Institute of Electrical and Electronics Engineers

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"IEEE" redirects here. It is not to be confused with the Institution of Electrical Engineers (IEE).
IEEE
Ieee blue.jpg
Type Professional Organization
Founded January 1, 1963
Headquarters New York City
Origins Merger of the American Institute of Electrical Engineers and the Institute of Radio Engineers
Key people Moshe Kam, Current President
Area served Worldwide
Focus Electrical, Electronics, Communications, Computer Engineering, Computer Science and Information Technology[1]
Method Industry standards, Conferences, Publications
Revenue US$330 million
Members 400,000+
Website www.ieee.org

The Institute of Electrical and Electronics Engineers (or IEEE for short) an international non-profit, professional organization for the advancement of technology related to electricity. It has the most members of any technical professional organization in the world, with more than 400,000 members in more than 160 countries. About 45% of IEEE's members live outside the United States.[2][3]

It was formed in 1963 by the merger of the Institute of Radio Engineers (IRE, founded 1912) and the American Institute of Electrical Engineers (AIEE, founded 1884).

The IRE concerned mostly radio engineering. The major interests of the AIEE were wire communications and light and power systems. As technology developing, the IRE and the AIEE became difficult to distinguish. And people who belong to both group were increasing gradually. After World War II, the leadership of both the IRE and the AIEE merged the organizations on January 1, 1963.

IEEE says its purpose is "scientific and educational, directed toward the advancement of the theory and practice of electrical, electronics, communications and computer engineering, as well as computer science, the allied branches of engineering and the related arts and sciences."[1] In pursuing these goals, the IEEE serves a major publisher of scientific journals, provides learning opportunities within the engineering sciences, research, and technology and so on.

IEEE consists of 150 countries, 350,000 members, 39 societies, organized around specialized technical fields, with more than 300 local organizations that hold regular meetings. Famous presidents of IEEE and its founding organizations include Elihu Thomson, Alexander Graham Bell, Ernst Weber. The current (2008) president of IEEE is Lewis M. Terman.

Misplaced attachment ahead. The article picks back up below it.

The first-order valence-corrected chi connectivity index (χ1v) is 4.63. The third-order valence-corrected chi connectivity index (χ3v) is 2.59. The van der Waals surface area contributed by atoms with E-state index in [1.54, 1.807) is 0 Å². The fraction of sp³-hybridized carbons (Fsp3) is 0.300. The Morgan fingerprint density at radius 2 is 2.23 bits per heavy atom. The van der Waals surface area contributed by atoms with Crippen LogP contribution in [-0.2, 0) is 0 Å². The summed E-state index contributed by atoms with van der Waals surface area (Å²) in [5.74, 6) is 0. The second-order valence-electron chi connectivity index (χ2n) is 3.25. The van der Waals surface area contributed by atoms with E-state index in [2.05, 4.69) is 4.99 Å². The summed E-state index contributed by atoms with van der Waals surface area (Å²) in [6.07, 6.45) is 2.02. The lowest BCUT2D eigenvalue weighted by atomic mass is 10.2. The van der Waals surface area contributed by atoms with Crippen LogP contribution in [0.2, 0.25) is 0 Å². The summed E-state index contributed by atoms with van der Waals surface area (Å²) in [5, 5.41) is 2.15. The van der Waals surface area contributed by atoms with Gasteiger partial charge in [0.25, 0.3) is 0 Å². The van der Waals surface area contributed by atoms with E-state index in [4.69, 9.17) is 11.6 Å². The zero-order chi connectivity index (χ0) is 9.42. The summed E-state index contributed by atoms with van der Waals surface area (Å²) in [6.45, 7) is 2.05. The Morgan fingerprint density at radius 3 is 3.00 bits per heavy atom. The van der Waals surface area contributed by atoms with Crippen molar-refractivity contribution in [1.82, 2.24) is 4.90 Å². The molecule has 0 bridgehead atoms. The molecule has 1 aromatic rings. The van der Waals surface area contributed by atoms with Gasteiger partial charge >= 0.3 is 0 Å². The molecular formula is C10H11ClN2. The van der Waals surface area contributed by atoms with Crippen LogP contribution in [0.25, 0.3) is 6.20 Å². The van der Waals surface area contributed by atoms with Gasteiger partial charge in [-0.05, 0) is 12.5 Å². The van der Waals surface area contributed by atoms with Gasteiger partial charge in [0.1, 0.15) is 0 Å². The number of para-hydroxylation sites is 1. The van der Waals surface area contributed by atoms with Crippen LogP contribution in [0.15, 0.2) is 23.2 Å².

IEEE produces 30 percent of the world's literature in the electrical and electronics engineering and computer science fields, publishing well over 100 peer-reviewed journals.

The content in these journals as well as the content from several hundred annual conferences are available in the IEEE's online digital library.

Standards and development process[change | edit source]

IEEE is one of the leading standards-making organizations in the world. The IEEE Standards Association (IEEE-SA) makes and maintains standards for the IEEE. IEEE standards affect a wide range of industries including: power and energy, biomedical and healthcare, Information Technology (IT), telecommunications, transportation, nanotechnology, information assurance, and many more. In 2005, IEEE had close to 900 active standards, with 500 standards under development. One of the more notable IEEE standards is the IEEE 802 LAN/MAN group of standards which includes the IEEE 802.3 Ethernet standard and the IEEE 802.11 Wireless Networking standard (Wi-Fi).

References[change | edit source]

  1. 1.0 1.1 "IEEE Technical Activities Board Operations Manual". IEEE. http://www.ieee.org/about/volunteers/tab_operations_manual.pdf. Retrieved December 7, 2010 (2010-12-07)., section 1.3 Technical activities objectives
  2. "IEEE at a Glance > IEEE Quick Facts". IEEE. December 31, 2010 (2010-12-31). http://www.ieee.org/about/today/at_a_glance.html#sect1. Retrieved March 7, 2011 (2011-03-07).
  3. "IEEE 2009 Annual Report". IEEE. October 2010 (2010-10). http://www.ieee.org/documents/ieee_annual_report_09_complete.pdf. Retrieved November 11, 2010 (2010-11-11).